As with Fortran compilers on some systems, C compilers on those systems may also require special options to get nonstop behavior. On HP/Compaq/DEC Alpha, both OSF/1 and GNU/Linux, GNU gcc and g++ need the -mieee option. On OSF/1, HP/Compaq/DEC cc, c89, and cxx need the -ieee option.
Since not all C and C++ compilers recognize the long double data type, most programs that use it bracket the code with a preprocessor conditional that tests whether the symbol HAVE_LONG_DOUBLE has been defined. Thus, the C programs here should be compiled with an option to define that symbol if long double is supported. Sensibly-designed C compilers that still lack full support for that data type accept it, but map it to type double with a warning, rather than rejecting the program as erroneous.
Similarly, code that uses the long long data type is bracketed by a conditional that tests whether HAVE_LONG_LONG has been defined.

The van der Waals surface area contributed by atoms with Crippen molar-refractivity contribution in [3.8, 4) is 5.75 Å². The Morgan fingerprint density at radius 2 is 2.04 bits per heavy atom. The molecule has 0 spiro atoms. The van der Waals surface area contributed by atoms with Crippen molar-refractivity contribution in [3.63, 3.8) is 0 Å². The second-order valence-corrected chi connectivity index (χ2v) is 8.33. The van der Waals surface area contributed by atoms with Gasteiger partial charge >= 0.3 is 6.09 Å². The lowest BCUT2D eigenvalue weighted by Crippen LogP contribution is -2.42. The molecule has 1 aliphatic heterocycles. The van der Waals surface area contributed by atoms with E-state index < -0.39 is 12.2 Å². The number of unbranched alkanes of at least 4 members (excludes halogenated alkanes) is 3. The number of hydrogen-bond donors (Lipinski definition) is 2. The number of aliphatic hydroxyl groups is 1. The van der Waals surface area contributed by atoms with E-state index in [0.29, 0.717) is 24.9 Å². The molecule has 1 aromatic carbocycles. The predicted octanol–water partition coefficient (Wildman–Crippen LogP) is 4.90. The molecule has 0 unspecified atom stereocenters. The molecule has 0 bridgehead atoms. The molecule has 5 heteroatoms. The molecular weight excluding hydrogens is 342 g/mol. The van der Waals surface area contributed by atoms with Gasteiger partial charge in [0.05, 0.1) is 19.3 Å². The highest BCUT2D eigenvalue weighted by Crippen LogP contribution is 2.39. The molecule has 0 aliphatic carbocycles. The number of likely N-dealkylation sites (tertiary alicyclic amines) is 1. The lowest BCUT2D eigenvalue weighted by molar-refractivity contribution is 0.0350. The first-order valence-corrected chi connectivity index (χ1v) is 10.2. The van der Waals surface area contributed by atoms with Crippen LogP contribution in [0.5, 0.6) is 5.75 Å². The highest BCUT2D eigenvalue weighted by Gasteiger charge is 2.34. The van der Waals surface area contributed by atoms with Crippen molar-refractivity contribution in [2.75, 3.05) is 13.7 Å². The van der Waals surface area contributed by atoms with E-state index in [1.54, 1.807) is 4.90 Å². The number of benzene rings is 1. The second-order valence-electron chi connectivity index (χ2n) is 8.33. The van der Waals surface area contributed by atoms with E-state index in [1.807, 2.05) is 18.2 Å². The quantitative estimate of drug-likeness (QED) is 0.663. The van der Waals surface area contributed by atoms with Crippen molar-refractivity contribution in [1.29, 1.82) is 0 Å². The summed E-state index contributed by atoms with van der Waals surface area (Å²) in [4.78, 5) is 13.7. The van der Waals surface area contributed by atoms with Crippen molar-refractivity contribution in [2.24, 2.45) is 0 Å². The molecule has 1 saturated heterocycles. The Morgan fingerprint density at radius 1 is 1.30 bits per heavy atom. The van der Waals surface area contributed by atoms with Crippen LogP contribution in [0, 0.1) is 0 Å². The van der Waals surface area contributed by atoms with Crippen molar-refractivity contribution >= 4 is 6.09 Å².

Compilation of a .java source code file produces a binary .class file, the analog of a .o file from most other UNIX/POSIX/GNU compilers. Unfortunately, some Java implementations lack a program to do the next step: link the .class file into an executable program that can be invoked by name, just like programs written in any other programming language. When such a program is available, it is usually called javald, and the .class file must be preserved. Otherwise, Java programs must be run like this: java foo, where foo.class must already exist.
Java programs have a peculiarity that may be unique among programming languages: the class name in a Java source file must also be used for the file name, with extension .java.